UCC names new bridge after philanthropist Tom Cavanagh

UCC names new bridge after philanthropist Tom Cavanagh
Tom Cavanagh at the opening of the Cavanagh bridge at UCC. The 27-metre pedestrian bridge links Perrotts Inch to the lower grounds of UCC’s main campus. Picture: Clare Keogh

University College Cork has named its new pedestrian bridge after philanthropist Dr Tom Cavanagh — the second campus structure to bear his surname.

Dr Cavanagh, who graduated from UCC with a commerce degree in 1951, went on to have a successful career in the motor industry, and founded his first philanthropic trust in 1987, has worked tirelessly for the university for decades.

He was vice chairman of its governing body and a director of the Cork University Foundation. He also founded the Irish Business Against Litter organisation.

Speaking at the official opening of the Cavanagh Bridge over the south channel of the River Lee yesterday, Dr Cavanagh said he was happy to “give back” to the college.

“I have great memories of my time as a student at UCC. It was a real turning point in my life,” he said.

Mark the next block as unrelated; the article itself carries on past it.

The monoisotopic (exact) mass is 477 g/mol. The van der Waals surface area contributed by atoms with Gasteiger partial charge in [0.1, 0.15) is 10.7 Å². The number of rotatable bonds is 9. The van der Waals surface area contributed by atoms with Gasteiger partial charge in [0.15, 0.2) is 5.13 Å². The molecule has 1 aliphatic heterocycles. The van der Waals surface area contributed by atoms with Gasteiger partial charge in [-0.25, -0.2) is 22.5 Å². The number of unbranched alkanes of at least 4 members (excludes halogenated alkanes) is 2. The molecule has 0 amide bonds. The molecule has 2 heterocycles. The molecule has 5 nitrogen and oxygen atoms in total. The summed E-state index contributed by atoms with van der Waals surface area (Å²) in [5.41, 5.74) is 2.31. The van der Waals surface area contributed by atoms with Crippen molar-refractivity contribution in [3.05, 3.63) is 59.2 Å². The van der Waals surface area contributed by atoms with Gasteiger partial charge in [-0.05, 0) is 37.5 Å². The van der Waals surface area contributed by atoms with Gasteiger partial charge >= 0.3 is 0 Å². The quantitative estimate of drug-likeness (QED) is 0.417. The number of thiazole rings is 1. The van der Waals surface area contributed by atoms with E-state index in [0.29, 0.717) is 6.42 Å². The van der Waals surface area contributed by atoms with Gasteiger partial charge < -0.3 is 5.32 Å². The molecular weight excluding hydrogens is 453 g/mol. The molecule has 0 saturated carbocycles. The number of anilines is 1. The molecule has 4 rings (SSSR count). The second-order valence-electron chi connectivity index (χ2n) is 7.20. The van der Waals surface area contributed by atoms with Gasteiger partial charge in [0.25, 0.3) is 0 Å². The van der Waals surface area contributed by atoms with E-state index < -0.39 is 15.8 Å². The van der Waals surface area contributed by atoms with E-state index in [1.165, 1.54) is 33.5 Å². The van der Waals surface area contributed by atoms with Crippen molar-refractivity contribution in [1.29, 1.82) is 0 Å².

Dr Cavanagh also graduated with a HDip in 1952 and was awarded a scholarship to study in Italy.

Years later, when he was approached by former UCC president Tadhg Carey with a view to helping the university’s fundraising efforts, Mr Cavanagh said he was happy to “give back”.

In 2006, UCC named its pharmacy building after Dr Cavanagh and his wife, Marie.

The new pedestrian bridge, supported by glued laminated or ‘glulam’ timber beams, spans the south channel of the river Lee, from a point on the lower grounds of UCC’s campus below the Aula Maxima to a green space at Perrotts Inch on the channel’s northern bank, about halfway between Gaol Cross and the main entrance to UCC.

It has been installed on sloping concrete buttresses built on the opposing river banks. Arches have been designed into the buttresses to allow for the passage of flood water.

Its landing point on the college side is positioned to connect the confluence of four pathways and it is angled across the river to provide an easy continuity of east-west pedestrian flow.

The 27-metre bridge was designed by O’Donnell + Tuomey architects and will be open to the public from 8am to 7pm. The bridge was kindly supported by the TOMAR Trust.

The entire project is a key element of UCC’s privately-funded Environmental Plan which focuses on the development of new pathways, courtyards, and soft landscaping spaces.

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